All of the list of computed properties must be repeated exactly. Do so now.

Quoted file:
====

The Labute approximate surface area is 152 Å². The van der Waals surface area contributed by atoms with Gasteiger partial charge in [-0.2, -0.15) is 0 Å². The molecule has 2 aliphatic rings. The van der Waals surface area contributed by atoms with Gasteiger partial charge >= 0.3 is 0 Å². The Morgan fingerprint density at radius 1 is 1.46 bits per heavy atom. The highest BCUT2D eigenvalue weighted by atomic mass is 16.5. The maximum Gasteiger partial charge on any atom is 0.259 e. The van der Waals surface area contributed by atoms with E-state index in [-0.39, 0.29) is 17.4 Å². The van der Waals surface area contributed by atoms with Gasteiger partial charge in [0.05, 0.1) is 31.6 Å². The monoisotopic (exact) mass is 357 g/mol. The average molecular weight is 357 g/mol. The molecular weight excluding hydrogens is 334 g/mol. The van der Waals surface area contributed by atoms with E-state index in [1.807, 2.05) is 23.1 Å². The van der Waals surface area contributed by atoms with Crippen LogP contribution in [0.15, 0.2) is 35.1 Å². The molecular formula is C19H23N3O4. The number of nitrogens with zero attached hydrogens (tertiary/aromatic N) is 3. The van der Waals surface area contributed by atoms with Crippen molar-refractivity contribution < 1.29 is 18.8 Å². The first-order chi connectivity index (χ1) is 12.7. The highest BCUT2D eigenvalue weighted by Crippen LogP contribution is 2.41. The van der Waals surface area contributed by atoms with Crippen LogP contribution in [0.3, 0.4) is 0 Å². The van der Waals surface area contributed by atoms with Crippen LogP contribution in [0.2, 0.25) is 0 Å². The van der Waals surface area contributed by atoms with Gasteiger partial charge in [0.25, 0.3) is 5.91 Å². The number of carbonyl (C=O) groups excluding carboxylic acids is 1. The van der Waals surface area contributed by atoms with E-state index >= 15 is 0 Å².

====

The Labute approximate surface area is 152 Å². The van der Waals surface area contributed by atoms with Gasteiger partial charge in [-0.2, -0.15) is 0 Å². The molecule has 2 aliphatic rings. The van der Waals surface area contributed by atoms with Gasteiger partial charge >= 0.3 is 0 Å². The Morgan fingerprint density at radius 1 is 1.46 bits per heavy atom. The highest BCUT2D eigenvalue weighted by atomic mass is 16.5. The maximum Gasteiger partial charge on any atom is 0.259 e. The van der Waals surface area contributed by atoms with E-state index in [-0.39, 0.29) is 17.4 Å². The van der Waals surface area contributed by atoms with Gasteiger partial charge in [0.05, 0.1) is 31.6 Å². The monoisotopic (exact) mass is 357 g/mol. The average molecular weight is 357 g/mol. The molecular weight excluding hydrogens is 334 g/mol. The van der Waals surface area contributed by atoms with E-state index in [1.807, 2.05) is 23.1 Å². The van der Waals surface area contributed by atoms with Crippen LogP contribution in [0.15, 0.2) is 35.1 Å². The molecular formula is C19H23N3O4. The number of nitrogens with zero attached hydrogens (tertiary/aromatic N) is 3. The van der Waals surface area contributed by atoms with Crippen molar-refractivity contribution < 1.29 is 18.8 Å². The first-order chi connectivity index (χ1) is 12.7. The highest BCUT2D eigenvalue weighted by Crippen LogP contribution is 2.41. The van der Waals surface area contributed by atoms with Crippen LogP contribution in [0.3, 0.4) is 0 Å². The van der Waals surface area contributed by atoms with Crippen LogP contribution in [0.2, 0.25) is 0 Å². The van der Waals surface area contributed by atoms with Gasteiger partial charge in [0.25, 0.3) is 5.91 Å². The number of carbonyl (C=O) groups excluding carboxylic acids is 1. The van der Waals surface area contributed by atoms with E-state index >= 15 is 0 Å².